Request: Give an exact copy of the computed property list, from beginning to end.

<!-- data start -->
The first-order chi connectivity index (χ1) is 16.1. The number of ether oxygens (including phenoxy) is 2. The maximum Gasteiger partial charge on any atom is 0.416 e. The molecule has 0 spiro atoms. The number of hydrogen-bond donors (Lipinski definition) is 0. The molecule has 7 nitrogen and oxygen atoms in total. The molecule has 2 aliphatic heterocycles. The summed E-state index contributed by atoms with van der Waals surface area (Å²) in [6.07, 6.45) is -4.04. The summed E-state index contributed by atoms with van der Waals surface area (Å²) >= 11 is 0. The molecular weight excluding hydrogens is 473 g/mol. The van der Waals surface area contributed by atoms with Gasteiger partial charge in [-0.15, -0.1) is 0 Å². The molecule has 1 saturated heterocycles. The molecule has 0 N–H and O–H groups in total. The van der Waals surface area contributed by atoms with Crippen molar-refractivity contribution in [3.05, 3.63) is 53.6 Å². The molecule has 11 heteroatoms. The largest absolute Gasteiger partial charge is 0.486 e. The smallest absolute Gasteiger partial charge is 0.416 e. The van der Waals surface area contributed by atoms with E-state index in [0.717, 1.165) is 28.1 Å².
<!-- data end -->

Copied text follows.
The first-order chi connectivity index (χ1) is 16.1. The number of ether oxygens (including phenoxy) is 2. The maximum Gasteiger partial charge on any atom is 0.416 e. The molecule has 0 spiro atoms. The number of hydrogen-bond donors (Lipinski definition) is 0. The molecule has 7 nitrogen and oxygen atoms in total. The molecule has 2 aliphatic heterocycles. The summed E-state index contributed by atoms with van der Waals surface area (Å²) in [6.07, 6.45) is -4.04. The summed E-state index contributed by atoms with van der Waals surface area (Å²) >= 11 is 0. The molecular weight excluding hydrogens is 473 g/mol. The van der Waals surface area contributed by atoms with Gasteiger partial charge in [-0.15, -0.1) is 0 Å². The molecule has 1 saturated heterocycles. The molecule has 0 N–H and O–H groups in total. The van der Waals surface area contributed by atoms with Crippen molar-refractivity contribution in [3.05, 3.63) is 53.6 Å². The molecule has 11 heteroatoms. The largest absolute Gasteiger partial charge is 0.486 e. The smallest absolute Gasteiger partial charge is 0.416 e. The van der Waals surface area contributed by atoms with E-state index in [0.717, 1.165) is 28.1 Å².